In a week which is dominated by a race for a vaccine, we see similar scientific rivalries in the early years of geological science. Today Mantell is known for bringing to light and describing dinosaur reptiles. These letters from 1851 with Lyell may relate to a legendary dispute between Mantell, Lyell, and Sir Richard Owen surrounding a reptile fossil which was found in ancient rock, which previously had only yielded fish. At this time, years before Darwin’s Origins of the Species, views of the evolution of life were split into two camps; progressionists (today, this sect is called orthogenesis) believed that organisms have an innate tendency to evolve to a particular goal, and most followers believed this to mean a trend of increasing biological complexity through time. Any description of a tree of life usually falls within this hypothesis. Lyell and Mantell opposed this belief, identifying as anti-progressionists. A famous dispute occured between Lyell, Mantell, and Owens when Mantell and Owens wrote opposing descriptions of this curious fossil. The legend resolved with Owens in the wrong, and Lyell and Mantell in the right, but research using the archival collections of Owens and Mantell proves the legend wrong, revealing that Lyell urged Mantell, thought infirm and ailing, to write the description long after Owens had already been tapped to view and describe the fossil, and it was Mantell and Lyell who were in the wrong. This is a woefully clipped version of events, but I find the true value of work with archives here: with access and research to correspondence archives such as this one, the true stories of history are told, and legends can be found faulty.

References:

Charles Lyell, Sir Edward Bailey, 1962

For more about this progressionist dispute, see Michael J. Benton’s Progressionism in the 1850s: Lyell, Owen, Mantell and the Elgin fossil reptile Leptopleuron (Telerpeton)

 

Elise Ramsay

Project Archivist (Sir Charles Lyell Collection)

From the Stores #1: Packing List for Fieldwork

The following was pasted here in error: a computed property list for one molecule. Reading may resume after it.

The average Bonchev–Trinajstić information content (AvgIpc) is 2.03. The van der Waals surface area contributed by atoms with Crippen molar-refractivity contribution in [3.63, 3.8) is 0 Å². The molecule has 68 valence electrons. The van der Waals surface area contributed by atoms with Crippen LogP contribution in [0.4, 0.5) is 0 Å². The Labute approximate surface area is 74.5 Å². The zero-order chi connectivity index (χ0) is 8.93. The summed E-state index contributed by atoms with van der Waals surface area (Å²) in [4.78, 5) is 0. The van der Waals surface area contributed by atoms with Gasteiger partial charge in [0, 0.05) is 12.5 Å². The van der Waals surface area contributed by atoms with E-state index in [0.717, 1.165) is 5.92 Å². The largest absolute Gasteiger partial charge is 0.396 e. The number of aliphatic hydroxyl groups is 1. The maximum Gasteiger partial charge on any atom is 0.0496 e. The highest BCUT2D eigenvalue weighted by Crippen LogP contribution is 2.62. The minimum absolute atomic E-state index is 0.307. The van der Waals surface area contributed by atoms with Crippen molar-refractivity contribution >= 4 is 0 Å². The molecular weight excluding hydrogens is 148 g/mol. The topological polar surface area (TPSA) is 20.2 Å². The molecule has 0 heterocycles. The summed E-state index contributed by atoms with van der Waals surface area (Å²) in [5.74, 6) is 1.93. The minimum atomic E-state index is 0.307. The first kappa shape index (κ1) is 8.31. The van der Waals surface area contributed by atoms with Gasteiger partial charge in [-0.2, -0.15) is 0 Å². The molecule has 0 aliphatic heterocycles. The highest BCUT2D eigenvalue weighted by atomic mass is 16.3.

Elise Ramsay, Project Archivist, holding an open scientific notebook and smiling

Elise Ramsay at work in the stores

Progress in the Lyell project has taken a giant leap these last two weeks thanks to two developments. Firstly, physical work in the stores where the collection is secured at the University Main Library has been deemed safe, if approached with new procedures, which has meant I have been able to access the collection in person for the first time since March 10th. This has meant the first stage of rapid capture and transcription of Lyell’s indexes has begun. This level of detail will make for rich metadata in the catalogue, and eventually allow researchers to search across the notebooks by subject matter. Thus the need for a new series of blog posts, released each week on Tuesday, where I can highlight all the discoveries I made in working with the collection!

Secondly, I am so excited that Nicky Monroe, a former History of the Book student, has agreed to volunteer on the project remotely. He will be transcribing these indexes and researching Lyell’s life for extra context in the catalogue. We will hear about his progress and discoveries in the collection in the coming weeks!

From my time in the stores last week, I captured this fantastic packing list, inscribed by Lyell in the earliest notebook we have of his, from 1825. During this time he would have been balancing his fondness for geology with his law work, which is reflected in the organisation of this notebook. The first half is brief notes on cases, mainly tenancy law and divorce cases. The second half begins from the back of the notebook, and reverse orientation compared to the first half, where Lyell writes notes from a Geology lecture he attended April 29 1825.